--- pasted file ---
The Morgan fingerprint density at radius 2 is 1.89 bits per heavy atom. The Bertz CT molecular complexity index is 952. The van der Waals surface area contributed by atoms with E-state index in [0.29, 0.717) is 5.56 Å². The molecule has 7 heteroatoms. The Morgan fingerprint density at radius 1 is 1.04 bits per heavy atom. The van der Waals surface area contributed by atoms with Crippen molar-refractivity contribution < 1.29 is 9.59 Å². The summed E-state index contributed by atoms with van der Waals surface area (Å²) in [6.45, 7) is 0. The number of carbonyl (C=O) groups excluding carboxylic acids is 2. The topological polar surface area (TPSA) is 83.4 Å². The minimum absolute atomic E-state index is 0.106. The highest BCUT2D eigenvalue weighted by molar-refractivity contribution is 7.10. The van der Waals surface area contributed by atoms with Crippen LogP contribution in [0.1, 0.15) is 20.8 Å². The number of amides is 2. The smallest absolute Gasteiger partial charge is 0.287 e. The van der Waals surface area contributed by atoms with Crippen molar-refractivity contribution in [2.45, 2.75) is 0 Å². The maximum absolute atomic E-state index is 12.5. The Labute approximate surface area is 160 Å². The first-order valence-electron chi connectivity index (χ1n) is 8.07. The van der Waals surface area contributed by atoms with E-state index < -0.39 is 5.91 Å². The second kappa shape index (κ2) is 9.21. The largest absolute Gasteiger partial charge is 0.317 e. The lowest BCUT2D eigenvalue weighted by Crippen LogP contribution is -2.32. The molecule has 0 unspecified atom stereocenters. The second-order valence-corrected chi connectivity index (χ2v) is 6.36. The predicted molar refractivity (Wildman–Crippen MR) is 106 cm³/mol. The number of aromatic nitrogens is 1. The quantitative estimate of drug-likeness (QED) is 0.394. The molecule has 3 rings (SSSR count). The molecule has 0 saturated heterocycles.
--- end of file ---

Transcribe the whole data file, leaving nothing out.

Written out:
The Morgan fingerprint density at radius 2 is 1.89 bits per heavy atom. The Bertz CT molecular complexity index is 952. The van der Waals surface area contributed by atoms with E-state index in [0.29, 0.717) is 5.56 Å². The molecule has 7 heteroatoms. The Morgan fingerprint density at radius 1 is 1.04 bits per heavy atom. The van der Waals surface area contributed by atoms with Crippen molar-refractivity contribution < 1.29 is 9.59 Å². The summed E-state index contributed by atoms with van der Waals surface area (Å²) in [6.45, 7) is 0. The number of carbonyl (C=O) groups excluding carboxylic acids is 2. The topological polar surface area (TPSA) is 83.4 Å². The minimum absolute atomic E-state index is 0.106. The highest BCUT2D eigenvalue weighted by molar-refractivity contribution is 7.10. The van der Waals surface area contributed by atoms with Crippen LogP contribution in [0.1, 0.15) is 20.8 Å². The number of amides is 2. The smallest absolute Gasteiger partial charge is 0.287 e. The van der Waals surface area contributed by atoms with Crippen molar-refractivity contribution in [2.45, 2.75) is 0 Å². The maximum absolute atomic E-state index is 12.5. The Labute approximate surface area is 160 Å². The first-order valence-electron chi connectivity index (χ1n) is 8.07. The van der Waals surface area contributed by atoms with E-state index < -0.39 is 5.91 Å². The second kappa shape index (κ2) is 9.21. The largest absolute Gasteiger partial charge is 0.317 e. The lowest BCUT2D eigenvalue weighted by Crippen LogP contribution is -2.32. The molecule has 0 unspecified atom stereocenters. The second-order valence-corrected chi connectivity index (χ2v) is 6.36. The predicted molar refractivity (Wildman–Crippen MR) is 106 cm³/mol. The number of aromatic nitrogens is 1. The quantitative estimate of drug-likeness (QED) is 0.394. The molecule has 3 rings (SSSR count). The molecule has 0 saturated heterocycles.